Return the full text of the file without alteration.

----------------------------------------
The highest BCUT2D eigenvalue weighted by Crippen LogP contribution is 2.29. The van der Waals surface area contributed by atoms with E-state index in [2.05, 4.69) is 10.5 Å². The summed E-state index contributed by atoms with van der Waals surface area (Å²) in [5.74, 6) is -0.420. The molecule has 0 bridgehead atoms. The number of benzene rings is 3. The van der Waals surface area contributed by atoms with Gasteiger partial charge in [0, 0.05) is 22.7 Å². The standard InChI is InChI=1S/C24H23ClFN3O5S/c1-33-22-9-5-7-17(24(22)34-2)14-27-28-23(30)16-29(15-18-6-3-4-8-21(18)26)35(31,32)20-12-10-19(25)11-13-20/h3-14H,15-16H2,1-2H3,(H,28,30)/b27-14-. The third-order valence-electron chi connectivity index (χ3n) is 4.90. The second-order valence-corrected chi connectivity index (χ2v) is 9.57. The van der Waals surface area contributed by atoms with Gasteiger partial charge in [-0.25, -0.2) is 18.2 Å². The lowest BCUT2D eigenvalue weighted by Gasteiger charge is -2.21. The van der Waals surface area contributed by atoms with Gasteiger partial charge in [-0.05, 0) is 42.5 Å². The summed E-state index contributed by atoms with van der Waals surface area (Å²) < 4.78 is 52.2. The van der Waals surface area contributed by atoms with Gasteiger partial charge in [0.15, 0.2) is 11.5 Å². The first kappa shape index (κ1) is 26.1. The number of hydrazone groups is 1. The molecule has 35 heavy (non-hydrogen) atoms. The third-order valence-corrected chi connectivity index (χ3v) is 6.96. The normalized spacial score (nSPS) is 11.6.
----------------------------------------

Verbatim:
The highest BCUT2D eigenvalue weighted by Crippen LogP contribution is 2.29. The van der Waals surface area contributed by atoms with E-state index in [2.05, 4.69) is 10.5 Å². The summed E-state index contributed by atoms with van der Waals surface area (Å²) in [5.74, 6) is -0.420. The molecule has 0 bridgehead atoms. The number of benzene rings is 3. The van der Waals surface area contributed by atoms with Gasteiger partial charge in [0, 0.05) is 22.7 Å². The standard InChI is InChI=1S/C24H23ClFN3O5S/c1-33-22-9-5-7-17(24(22)34-2)14-27-28-23(30)16-29(15-18-6-3-4-8-21(18)26)35(31,32)20-12-10-19(25)11-13-20/h3-14H,15-16H2,1-2H3,(H,28,30)/b27-14-. The third-order valence-electron chi connectivity index (χ3n) is 4.90. The second-order valence-corrected chi connectivity index (χ2v) is 9.57. The van der Waals surface area contributed by atoms with Gasteiger partial charge in [-0.25, -0.2) is 18.2 Å². The lowest BCUT2D eigenvalue weighted by Gasteiger charge is -2.21. The van der Waals surface area contributed by atoms with Gasteiger partial charge in [-0.05, 0) is 42.5 Å². The summed E-state index contributed by atoms with van der Waals surface area (Å²) < 4.78 is 52.2. The van der Waals surface area contributed by atoms with Gasteiger partial charge in [0.15, 0.2) is 11.5 Å². The first kappa shape index (κ1) is 26.1. The number of hydrazone groups is 1. The molecule has 35 heavy (non-hydrogen) atoms. The third-order valence-corrected chi connectivity index (χ3v) is 6.96. The normalized spacial score (nSPS) is 11.6.